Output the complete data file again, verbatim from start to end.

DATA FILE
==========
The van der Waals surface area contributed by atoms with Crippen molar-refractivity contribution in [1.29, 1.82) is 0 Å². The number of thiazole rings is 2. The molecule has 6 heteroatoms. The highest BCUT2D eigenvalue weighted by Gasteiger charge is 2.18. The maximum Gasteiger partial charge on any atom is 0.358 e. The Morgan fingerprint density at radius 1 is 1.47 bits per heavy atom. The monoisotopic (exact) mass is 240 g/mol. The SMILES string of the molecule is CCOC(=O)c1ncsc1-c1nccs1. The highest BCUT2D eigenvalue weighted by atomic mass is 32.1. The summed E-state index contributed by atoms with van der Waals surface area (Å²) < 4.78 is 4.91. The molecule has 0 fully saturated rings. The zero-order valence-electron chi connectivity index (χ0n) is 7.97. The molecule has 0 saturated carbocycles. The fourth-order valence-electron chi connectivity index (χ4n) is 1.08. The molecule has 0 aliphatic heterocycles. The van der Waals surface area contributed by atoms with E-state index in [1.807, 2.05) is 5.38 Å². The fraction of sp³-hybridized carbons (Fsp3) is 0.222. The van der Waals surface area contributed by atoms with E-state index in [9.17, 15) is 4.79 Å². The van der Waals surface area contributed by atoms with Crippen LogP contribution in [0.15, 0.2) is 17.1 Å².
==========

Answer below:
The van der Waals surface area contributed by atoms with Crippen molar-refractivity contribution in [1.29, 1.82) is 0 Å². The number of thiazole rings is 2. The molecule has 6 heteroatoms. The highest BCUT2D eigenvalue weighted by Gasteiger charge is 2.18. The maximum Gasteiger partial charge on any atom is 0.358 e. The Morgan fingerprint density at radius 1 is 1.47 bits per heavy atom. The monoisotopic (exact) mass is 240 g/mol. The SMILES string of the molecule is CCOC(=O)c1ncsc1-c1nccs1. The highest BCUT2D eigenvalue weighted by atomic mass is 32.1. The summed E-state index contributed by atoms with van der Waals surface area (Å²) < 4.78 is 4.91. The molecule has 0 fully saturated rings. The zero-order valence-electron chi connectivity index (χ0n) is 7.97. The molecule has 0 saturated carbocycles. The fourth-order valence-electron chi connectivity index (χ4n) is 1.08. The molecule has 0 aliphatic heterocycles. The van der Waals surface area contributed by atoms with E-state index in [1.807, 2.05) is 5.38 Å². The fraction of sp³-hybridized carbons (Fsp3) is 0.222. The van der Waals surface area contributed by atoms with E-state index in [9.17, 15) is 4.79 Å². The van der Waals surface area contributed by atoms with Crippen LogP contribution in [0.15, 0.2) is 17.1 Å².